primary and secondary sources to help you choose a historical perspective (social, political, or economic) to apply to your topic. Then consider the evidence you have found in those sources and if that evidence supports your research questions or suggests you need to go in another direction. Finally, you will choose one research question to focus on and revise it. Revising may involve rewriting your research question completely. Or you may need to narrow your focus or improve the clarity of the question.
my historical event is the Tulsa Race Riot of 1921. my research question is “If this event is considered a part of our nations history, why was it not taught in schools”?


Sample Answer

Sample Answer


Title: Uncovering the Untold: The Significance of Teaching the Tulsa Race Riot in Schools

Thesis Statement: The historical significance of the Tulsa Race Riot of 1921 demands a place in our nation’s curriculum, and the lack of its inclusion highlights a systemic failure in acknowledging and addressing racial injustices within our education system.

In exploring the historical perspective of the Tulsa Race Riot of 1921, it is crucial to consider the primary and secondary sources that shed light on the social, political, and economic aspects of this event. Primary sources such as newspaper articles, eyewitness accounts, and official documents from that period provide firsthand information about the social tensions, political climate, and economic disparities that led to the devastating race riot. Secondary sources, including scholarly articles, historical analyses, and sociopolitical commentaries, offer a deeper understanding of the event’s broader implications on race relations and its impact on the local community and the nation as a whole.

Upon delving into these sources, it becomes evident that the evidence overwhelmingly supports the assertion that the Tulsa Race Riot of 1921 has not been adequately addressed in school curricula. The lack of education about this critical event in our nation’s history perpetuates a significant gap in understanding the racial violence and systemic racism that has marred our past.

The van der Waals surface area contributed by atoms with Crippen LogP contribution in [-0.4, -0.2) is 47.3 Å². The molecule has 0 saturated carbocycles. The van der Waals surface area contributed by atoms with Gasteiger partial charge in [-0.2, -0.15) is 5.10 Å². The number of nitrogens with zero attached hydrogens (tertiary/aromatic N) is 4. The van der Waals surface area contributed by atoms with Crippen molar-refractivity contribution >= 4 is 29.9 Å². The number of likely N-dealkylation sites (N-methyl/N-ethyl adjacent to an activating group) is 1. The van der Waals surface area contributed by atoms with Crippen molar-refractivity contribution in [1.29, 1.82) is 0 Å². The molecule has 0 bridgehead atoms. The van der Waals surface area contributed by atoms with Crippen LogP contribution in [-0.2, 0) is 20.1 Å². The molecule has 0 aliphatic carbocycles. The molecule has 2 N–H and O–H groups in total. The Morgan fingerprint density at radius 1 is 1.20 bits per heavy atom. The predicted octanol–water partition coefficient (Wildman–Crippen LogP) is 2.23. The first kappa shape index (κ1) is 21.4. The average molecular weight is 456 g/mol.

Therefore, the research question “If this event is considered a part of our nation’s history, why was it not taught in schools?” indeed raises important concerns about the oversight and erasure of this pivotal moment. However, to refine this question, it is essential to focus on the underlying reasons for the omission of the Tulsa Race Riot from educational materials and its implications for students’ understanding of historical injustices and their ongoing impact on society.

Revised Research Question: What are the systemic factors contributing to the exclusion of the Tulsa Race Riot of 1921 from school curricula, and how does this omission hinder students’ comprehension of historical racial injustices and their enduring repercussions on contemporary society?

This revised research question allows for a more comprehensive exploration of the institutional barriers and educational deficiencies that have led to the neglect of teaching such a significant historical event. It also underscores the critical need to address these omissions to foster a more inclusive and accurate portrayal of our nation’s history within educational frameworks.

In conclusion, by examining the historical perspective of the Tulsa Race Riot of 1921 and revising the research question to delve deeper into the systemic factors contributing to its exclusion from school curricula, we can advocate for a more comprehensive and truthful representation of our nation’s history. It is imperative to acknowledge and confront the uncomfortable truths of our past to pave the way for a more equitable and just future.




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